Two tweets today provided an illustration of the world's demographic divide--the gap between the low birth and death rate rich countries and the not as low birth and death rate not so rich countries. For a nice overview of the issue, I recommend you read the PRB Bulletin by Mary Kent and Carl Haub published more than a decade ago. This is not an issue that is going away. Here are the contrasts from today's social media. First was a tweet from PopulationGeography (@PopGeog) referring to an article in the Sydney Morning Herald about how declining populations are challenging (meaning harmful) to the rich.
Shrinking populations in the advanced world is one of the biggest single challenges to global economic growth, according to the former chief executive of the Australian Government Future Fund. Mark Burgess, now chairman of Jamieson Coote Bond's advisory board, said on Tuesday that governments and central banks needed to start tailoring policies to fit the reality of slowing or negative population growth and shrinking workforces. "The thing about demographics, just to be absolutely clear about this, is that we've never in history run sophisticated economies with sophisticated financial systems through declining populations," he told an investment conference in Sydney. "It is a truly unique event." He said shrinking populations "affected all asset prices in strange ways".At nearly the same time came a tweet from the Population Reference Bureau (@PRBdata) referring back to a 2015 report by demographer Monica das Gupta in which she lays out the problems of countries on the other side of the demographic divide trying to feed their growing populations.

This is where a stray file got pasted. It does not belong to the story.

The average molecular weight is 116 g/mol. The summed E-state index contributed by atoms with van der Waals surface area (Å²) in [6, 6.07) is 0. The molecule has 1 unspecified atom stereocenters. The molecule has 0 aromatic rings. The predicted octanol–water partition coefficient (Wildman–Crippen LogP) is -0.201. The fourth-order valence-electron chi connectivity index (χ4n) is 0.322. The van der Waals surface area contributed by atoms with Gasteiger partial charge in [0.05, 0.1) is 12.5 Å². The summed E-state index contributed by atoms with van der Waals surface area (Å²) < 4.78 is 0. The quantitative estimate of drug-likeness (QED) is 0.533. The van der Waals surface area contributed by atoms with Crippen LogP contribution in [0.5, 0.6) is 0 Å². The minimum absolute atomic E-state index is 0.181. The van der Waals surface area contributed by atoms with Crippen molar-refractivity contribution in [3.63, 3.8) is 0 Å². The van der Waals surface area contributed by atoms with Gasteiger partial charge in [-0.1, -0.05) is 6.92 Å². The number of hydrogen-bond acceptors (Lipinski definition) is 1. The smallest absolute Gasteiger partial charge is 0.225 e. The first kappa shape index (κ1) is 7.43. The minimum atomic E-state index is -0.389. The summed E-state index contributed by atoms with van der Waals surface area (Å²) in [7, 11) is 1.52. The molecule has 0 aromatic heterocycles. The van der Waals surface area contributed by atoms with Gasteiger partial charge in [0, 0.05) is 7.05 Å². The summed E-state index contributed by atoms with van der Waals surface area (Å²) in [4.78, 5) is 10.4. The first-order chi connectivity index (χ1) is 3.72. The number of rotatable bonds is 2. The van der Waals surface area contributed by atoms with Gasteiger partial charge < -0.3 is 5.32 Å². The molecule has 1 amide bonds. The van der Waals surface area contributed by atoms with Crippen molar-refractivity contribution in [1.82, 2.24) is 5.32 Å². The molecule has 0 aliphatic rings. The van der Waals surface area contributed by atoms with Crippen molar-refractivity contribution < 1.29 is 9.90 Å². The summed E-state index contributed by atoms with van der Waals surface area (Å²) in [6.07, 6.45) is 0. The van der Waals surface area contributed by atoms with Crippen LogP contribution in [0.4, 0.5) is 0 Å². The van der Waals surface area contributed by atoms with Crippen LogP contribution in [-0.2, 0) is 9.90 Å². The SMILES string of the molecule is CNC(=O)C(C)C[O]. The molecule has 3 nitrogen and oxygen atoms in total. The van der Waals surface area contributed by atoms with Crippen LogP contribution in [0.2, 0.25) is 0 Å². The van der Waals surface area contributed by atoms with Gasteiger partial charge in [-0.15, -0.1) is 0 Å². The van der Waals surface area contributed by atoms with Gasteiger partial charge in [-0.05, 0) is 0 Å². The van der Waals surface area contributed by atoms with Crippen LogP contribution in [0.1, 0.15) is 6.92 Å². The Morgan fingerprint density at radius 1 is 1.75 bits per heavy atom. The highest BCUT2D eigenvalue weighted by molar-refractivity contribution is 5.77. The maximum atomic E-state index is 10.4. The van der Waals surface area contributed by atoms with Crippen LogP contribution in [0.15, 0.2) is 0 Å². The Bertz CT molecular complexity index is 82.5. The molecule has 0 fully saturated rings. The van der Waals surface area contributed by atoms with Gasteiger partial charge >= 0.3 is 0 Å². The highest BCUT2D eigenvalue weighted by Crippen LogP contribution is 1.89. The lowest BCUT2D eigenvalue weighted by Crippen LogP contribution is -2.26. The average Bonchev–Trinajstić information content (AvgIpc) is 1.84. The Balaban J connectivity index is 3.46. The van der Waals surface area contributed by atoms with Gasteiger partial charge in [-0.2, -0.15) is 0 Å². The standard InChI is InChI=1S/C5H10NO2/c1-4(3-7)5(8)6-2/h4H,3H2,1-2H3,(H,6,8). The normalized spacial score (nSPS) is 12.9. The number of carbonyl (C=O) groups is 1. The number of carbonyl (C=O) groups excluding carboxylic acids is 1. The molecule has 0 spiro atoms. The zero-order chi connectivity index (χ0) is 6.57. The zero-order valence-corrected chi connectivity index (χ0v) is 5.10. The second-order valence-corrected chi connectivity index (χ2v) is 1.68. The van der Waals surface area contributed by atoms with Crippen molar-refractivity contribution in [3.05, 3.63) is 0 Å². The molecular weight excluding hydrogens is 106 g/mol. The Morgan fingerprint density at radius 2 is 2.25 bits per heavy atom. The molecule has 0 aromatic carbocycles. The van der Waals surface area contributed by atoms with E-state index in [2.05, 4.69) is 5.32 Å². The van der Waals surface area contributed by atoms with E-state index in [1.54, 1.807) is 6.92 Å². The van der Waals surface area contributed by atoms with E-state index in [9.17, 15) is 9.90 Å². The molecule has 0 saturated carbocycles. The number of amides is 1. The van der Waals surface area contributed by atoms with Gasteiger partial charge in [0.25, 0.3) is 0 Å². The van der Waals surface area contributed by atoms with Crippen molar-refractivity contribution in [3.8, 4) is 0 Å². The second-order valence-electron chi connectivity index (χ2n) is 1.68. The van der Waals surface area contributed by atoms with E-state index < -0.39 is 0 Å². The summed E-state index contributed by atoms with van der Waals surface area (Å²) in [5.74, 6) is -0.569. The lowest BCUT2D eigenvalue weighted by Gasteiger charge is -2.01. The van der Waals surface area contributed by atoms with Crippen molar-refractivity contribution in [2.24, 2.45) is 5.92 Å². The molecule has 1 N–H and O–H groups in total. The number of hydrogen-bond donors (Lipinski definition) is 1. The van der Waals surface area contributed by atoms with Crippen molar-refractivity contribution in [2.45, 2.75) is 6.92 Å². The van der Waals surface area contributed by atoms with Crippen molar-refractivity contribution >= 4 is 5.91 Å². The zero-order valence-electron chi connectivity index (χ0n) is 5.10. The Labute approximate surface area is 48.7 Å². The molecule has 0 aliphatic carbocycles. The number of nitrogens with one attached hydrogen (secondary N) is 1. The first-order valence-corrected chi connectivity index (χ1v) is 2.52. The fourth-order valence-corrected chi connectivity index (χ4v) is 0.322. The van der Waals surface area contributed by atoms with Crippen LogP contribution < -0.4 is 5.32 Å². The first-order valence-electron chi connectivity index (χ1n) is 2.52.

The global problem of climate change poses the greatest threat to the least developed countries even though they have contributed relatively little to the current stock of emissions causing the problem.
Much of the developing world will experience climate-change induced declines in agricultural output, poorer health outcomes, disruption of rainfall patterns, and more frequent natural disasters, rendering some areas less habitable or inhabitable, and hinder poverty reduction and economic growth.When you look at the graph she prepared (see below) of possible food growth scenarios, the single most important thing to jump out at you is that the trend in food production in the recent past has been essentially flat, yet a growing population demands more food.
So, the rich worry about the price of their assets, and the not rich wonder if they will have enough to eat.